Nevertheless, black designers have found the importance in taking up the phrase with pride, working through their clothing and their runway shows to reference the influences that black people have had on culture, and even to critique racial injustice.

Charles Harbison is a designer whose work has made headlines time and time again, gaining much fanfare after Beyoncé and Solange Knowles donned his looks. For the exhibit, he has donated a mosaic colorblocked overcoat from S/S 2015, which he says was inspired by "zen gardens, Brice Marden, Erykah Badu and Nica Rothschild."

He has no qualms with being identified as a black designer. "I embrace it," Harbison said in an interview. "In that all the references and cultural ideologies I hold dear get to be reflected in my work. That's such a privilege. I don't find it stifling."


Kerby Jean-Raymond is the founder of Pyer Moss, a brand that has made headlines for the past few seasons as its runway shows and collections have referenced societal issues, such as police brutality, mental health and greed. After his Pyer Moss A/W 2016 show, Jean-Raymond spoke to Mic, saying that if he's going to be the black designer, he's going to tell the story his way.

"I was just being true to myself and ready to speak on issues that bothered me," Jean-Raymond said in an interview. "Besides being dropped by a store in Europe, the conversations helped the brand in many ways. Most importantly it gave me a means of release."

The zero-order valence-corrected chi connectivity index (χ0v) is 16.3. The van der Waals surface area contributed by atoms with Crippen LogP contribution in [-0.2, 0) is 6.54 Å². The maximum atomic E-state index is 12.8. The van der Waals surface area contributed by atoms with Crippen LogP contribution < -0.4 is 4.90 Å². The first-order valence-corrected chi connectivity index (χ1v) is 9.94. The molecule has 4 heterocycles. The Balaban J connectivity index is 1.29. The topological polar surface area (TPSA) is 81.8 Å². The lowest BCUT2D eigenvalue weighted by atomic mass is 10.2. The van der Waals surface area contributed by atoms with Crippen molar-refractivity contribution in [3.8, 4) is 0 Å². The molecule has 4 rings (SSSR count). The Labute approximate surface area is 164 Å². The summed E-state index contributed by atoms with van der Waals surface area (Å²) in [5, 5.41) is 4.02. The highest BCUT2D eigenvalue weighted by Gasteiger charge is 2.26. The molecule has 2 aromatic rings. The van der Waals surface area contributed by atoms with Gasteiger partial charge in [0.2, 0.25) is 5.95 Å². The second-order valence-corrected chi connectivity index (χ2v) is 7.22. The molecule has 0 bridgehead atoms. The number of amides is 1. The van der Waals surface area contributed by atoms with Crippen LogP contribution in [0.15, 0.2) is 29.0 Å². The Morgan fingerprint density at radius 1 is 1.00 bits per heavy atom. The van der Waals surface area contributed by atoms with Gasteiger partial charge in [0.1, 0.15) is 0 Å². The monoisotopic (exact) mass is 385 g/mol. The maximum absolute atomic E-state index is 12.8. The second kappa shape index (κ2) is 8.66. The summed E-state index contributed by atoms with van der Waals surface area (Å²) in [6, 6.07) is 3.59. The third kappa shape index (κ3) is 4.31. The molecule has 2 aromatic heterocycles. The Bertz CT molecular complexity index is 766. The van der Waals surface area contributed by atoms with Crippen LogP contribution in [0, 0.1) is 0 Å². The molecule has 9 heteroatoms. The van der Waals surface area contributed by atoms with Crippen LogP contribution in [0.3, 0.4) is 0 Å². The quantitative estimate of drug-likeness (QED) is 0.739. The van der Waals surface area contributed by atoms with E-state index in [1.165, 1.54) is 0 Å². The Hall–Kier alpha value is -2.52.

Pyer Moss has donated two looks for the exhibition. One is from his A/W 2015 show that was a homage to Carl Jones and his streetwear brand Cross Colours (which is also included in the exhibit). The second look, a leather jacket hand painted by Gregory Siff, is from Pyer Moss' "Ota Benga" collection. For that runway show, Jean-Raymond showed a video that included footage of the many black people who have suffered at the hands of police brutality. (Ota Benga was a Congolese man who was put on display at the Bronx Zoo in 1906.)

"It was inspired by the case of Mike Brown, Eric Garner and Trayvon Martin among others who I felt whose bodies were put on display like Ota Benga during one of the most racially tense periods of our generation," he said.

There is much to be said about the rich legacies of black fashion designers whose names have gone unknown but whose influences are referenced time and time again. Black Fashion Designers is only an addendum to the push for more representation and inclusion not only in museum exhibitions, but most importantly across the industry and across history.